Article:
Several years after the appearance of the first symptoms, features of the upper motor neuron syndrome were found in a third of patients2.

Intelligence ranges from significantly impaired to normal, and some patients remained intellectually normal 5 to 10 years after the onset of disease2.  However, cognitive function tended to deteriorate with time, with neuropsychological testing correlating well with the stage of disease8.  Some patients developed hallucinations.


The average age at death previously was in the middle of the third decade, about 15 years after the appearance of the first symptoms.  However, the progression is variable, and sometimes the illness stopped progressing after many years2.  Life expectancy of patients has improved, likely because of better anti-epileptic drugs, and survival into adulthood is usual, and a normal life expectancy is anticipated. Severity does not appear to be necessarily related to the duration of disease. The outcome in adults ranges from independent active life with minimal impairment to severe disability and being wheelchair-bound or even bedridden6.  Over several (up to 10) years following clinical onset, major seizures and photosensitivity disappear in most patients, while myoclonus stabilizes or progresses only minimally6.  Thus, ULD is characterized by clinical stability in later life.

ULD may have had its relatively benign course altered by phenytoin so that the progression resembled that of the much more malignant Lafora body disease9.  Thus, lifespan was reported to have shortened and dementia become more frequent in phenytoin treated patients2, with average duration of survival being 14 years from onset. This report was based on 27 affected members of 15 families in the United States. Phenytoin was of no apparent benefit in all who took it, and in a third, death was associated with its administration”, as compared with use of sodium valproate 9

Special Investigations

Until the advent of genetic testing, diagnosis was clinical, and ancillary tests served only to exclude other disorders1, since there are no biochemical abnormalities specific to the disease.  EEG shows generalized slowing with spike and wave discharges and may show photosensitivity, especially initially.  EEG is typically responsive to medication and abnormalities thus tend to resolve with time10. EEG background may be normal initially, resulting in confusion with juvenile myoclonic epilepsy (JME)10.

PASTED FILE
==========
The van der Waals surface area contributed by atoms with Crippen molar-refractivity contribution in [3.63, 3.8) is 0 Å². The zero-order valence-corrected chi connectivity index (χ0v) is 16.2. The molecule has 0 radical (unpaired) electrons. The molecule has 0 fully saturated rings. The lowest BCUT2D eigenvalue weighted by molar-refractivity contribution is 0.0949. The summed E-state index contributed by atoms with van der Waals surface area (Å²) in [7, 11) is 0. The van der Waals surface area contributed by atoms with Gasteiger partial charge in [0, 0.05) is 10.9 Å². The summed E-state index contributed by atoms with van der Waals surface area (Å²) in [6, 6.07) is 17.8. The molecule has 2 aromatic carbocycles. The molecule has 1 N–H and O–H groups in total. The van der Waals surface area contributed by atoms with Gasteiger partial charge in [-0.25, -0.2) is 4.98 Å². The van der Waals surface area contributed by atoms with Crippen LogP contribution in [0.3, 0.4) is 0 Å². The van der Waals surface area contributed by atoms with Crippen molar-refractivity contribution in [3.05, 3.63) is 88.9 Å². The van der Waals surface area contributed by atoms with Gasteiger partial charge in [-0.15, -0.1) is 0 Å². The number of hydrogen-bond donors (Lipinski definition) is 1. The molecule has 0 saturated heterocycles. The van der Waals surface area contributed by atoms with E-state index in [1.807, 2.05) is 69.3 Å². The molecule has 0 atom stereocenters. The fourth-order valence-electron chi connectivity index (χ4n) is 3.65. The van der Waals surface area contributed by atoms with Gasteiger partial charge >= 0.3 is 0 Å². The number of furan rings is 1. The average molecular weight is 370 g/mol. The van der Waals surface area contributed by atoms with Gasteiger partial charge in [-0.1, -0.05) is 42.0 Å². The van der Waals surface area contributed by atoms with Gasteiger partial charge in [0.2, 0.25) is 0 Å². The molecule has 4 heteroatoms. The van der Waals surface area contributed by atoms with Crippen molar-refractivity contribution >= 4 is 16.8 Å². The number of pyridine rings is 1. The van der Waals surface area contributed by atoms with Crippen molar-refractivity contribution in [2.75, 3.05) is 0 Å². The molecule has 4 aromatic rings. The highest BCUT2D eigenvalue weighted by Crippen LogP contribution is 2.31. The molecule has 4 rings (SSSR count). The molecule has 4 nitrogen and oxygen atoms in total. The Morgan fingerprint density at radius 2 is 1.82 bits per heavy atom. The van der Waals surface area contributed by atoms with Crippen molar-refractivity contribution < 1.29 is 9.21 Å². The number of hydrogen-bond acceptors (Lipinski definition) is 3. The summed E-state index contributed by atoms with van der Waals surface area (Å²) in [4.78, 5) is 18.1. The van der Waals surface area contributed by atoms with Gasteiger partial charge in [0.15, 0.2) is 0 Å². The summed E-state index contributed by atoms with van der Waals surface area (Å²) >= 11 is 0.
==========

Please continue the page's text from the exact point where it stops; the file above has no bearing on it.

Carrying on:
Identification of affected individuals through genetic testing is now available.



In patients exposed to phenytoin, which is associated with Purkinje cells loss, a case was reported with marked change in the cerebellum with reduction in the number of Purkinje cells and degenerative changes in the remaining Purkinje cells9 .  The molecular layer had a cribriform appearance and there was a glial response noted in some areas of the inner granular layer.  Koskiniemi reported diffuse Purkinje cell loss, with relative preservation of the dentate nucleus; some neuronal degeneration was noted in the medial thalamic nuclei2.  Haltia reported detailed neuropathological findings in three patients: in addition to pronounced Purkinje cell loss, there was rarefaction and chromatolysis of neurons in cerebral cortex, subpial gliosis and rarefaction of myelin.  Severe neuronal loss was seen in the caudate nucleus, putamen and globus pallidus, as well as medial thalamus.  In the cerebellum, there was marked loss of basket fibers, fibrillary gliosis of the molecular layer, but only slight neuronal loss and degeneration of the dentate nuclei.  In the spinal cord, neurons of Clarke’s column showed chromatolysis11



The locus for Unverricht-Lundborg disease is at chromosome 21q22.312.  The gene symbol is CSTB, and the gene name is cystatin B; with EPM1 being a synonym.  The gene product is Cystatin B, a cysteine protease inhibitor.  The genetics of the condition are remarkable in that the mutation within cystatin B is made up of a dodecamer repeat, “CCCGCCCCGCG’’ typically of 30-80 copies, which accounts for 90 % of known cases of Unverricht-Lundborg disease7,13,14